Question: What do the following poems have in common?
It seemed to me a simple thing since my socks was showin’ through:
Turn my old boots out to pasture, and buy a pair — brand new.
Well, they built this cowboy K-mart outa town there in the Mall,
Where I parked my Studdybaker after shippin’ drys this fall.
There R no words 2 express
how much I truly care
So many times I fantasize of
feelings we can share
My heart has never known
the Joy u bring 2 me
As if GOD knew what I wanted
and made u a reality
My brother built a robot
that does not exactly work,
as soon as it was finished,
it began to go berserk,
its eyes grew incandescent
and its nose appeared to gleam,
it bellowed unbenignly
and its ears emitted steam.
Answer: They are the opening lines of poems by leading writers in their respective fields. And they all, most likely, set on edge the teeth of the readers of Poetry magazine.
It’s not just snobbery. People who care about their poetry often experience genuine feelings of embarrassment — even revulsion, when confronted with cowboy poetry, rap and hip hop, and children’s poetry not written by “adult” poets. Their readerly sensibilities are offended. (If the writing gives them any pleasure, it is a guilty pleasure.) The fact that Wallace McRae, Tupac Shakur and Jack Prelutsky all wrote these for large, devoted audiences simply adds insult to the injury. Somewhat defensively, the serious poetry crowd dismisses such work as verse, not poetry, and generally acts so as to avoid it if at all possible in the future. The fact that these different kinds of poetry don’t communicate, don’t do business with one another is not just a matter of lost email addresses. The advocates of each know what they like, and it’s definitely not what the others are doing. The result is a poetry world of broad divides, a balkanized system of poetries with their own sovereign audiences, prizes and heroes. The only thing they share is the word poetry, and that not willingly.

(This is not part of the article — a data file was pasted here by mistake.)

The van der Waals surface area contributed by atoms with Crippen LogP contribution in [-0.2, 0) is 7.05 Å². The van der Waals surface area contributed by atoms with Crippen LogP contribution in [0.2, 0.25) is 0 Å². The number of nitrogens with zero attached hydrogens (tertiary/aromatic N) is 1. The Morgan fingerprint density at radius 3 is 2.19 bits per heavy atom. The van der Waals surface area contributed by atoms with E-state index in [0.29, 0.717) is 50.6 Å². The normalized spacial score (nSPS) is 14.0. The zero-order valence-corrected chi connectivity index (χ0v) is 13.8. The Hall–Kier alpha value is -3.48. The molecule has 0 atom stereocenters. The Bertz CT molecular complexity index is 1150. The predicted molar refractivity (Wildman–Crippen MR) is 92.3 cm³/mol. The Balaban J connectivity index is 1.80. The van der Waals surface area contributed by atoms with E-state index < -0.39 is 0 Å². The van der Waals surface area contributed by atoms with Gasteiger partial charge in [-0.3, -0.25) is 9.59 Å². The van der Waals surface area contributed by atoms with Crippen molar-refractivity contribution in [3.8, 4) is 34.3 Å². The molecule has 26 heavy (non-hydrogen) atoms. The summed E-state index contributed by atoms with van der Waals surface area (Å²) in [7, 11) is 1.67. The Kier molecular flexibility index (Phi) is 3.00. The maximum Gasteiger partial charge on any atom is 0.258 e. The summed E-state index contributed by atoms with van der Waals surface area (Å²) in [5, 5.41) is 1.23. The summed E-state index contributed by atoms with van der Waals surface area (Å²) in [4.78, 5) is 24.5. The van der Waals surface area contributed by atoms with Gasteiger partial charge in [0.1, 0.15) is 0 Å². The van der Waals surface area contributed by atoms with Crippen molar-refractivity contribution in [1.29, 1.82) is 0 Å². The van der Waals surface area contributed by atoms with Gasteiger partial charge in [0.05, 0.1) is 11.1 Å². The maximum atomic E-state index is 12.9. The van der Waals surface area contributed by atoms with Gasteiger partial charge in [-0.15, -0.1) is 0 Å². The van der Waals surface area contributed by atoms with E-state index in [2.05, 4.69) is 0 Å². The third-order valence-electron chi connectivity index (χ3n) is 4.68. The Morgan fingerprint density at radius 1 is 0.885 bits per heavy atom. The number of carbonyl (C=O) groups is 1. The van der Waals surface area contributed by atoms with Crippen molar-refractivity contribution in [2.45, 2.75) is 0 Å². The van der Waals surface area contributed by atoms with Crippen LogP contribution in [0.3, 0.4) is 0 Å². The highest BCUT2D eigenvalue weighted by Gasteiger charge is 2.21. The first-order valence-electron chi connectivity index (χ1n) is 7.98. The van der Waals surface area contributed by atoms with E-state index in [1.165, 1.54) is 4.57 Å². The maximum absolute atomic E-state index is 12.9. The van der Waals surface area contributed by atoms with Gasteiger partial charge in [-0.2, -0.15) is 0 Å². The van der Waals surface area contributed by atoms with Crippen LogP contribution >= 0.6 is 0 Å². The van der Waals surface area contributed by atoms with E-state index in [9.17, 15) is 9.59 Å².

There’s nothing wrong with this, a generally peaceful co-existence of live-and-let-live poetry communities, except to those who require, for intellectual comfort, a universal theory of poetry that ties it all altogether. It also matters to the Poetry Foundation and organizations like it, who must make choices and use their finite resources to support some kinds of poetry while not others.
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John Barr’s poems have been published in five books, four fine press editions, and many magazines, including The New York Times, Poetry, and others. John was also the Inaugural President of the Poetry Foundation. His newest book, The Boxer of Quirinal, will be published by Red Hen Press in June 2023. You can view more of his work at johnbarrpoetry.com and on Instagram (@johnbarrpoetry).
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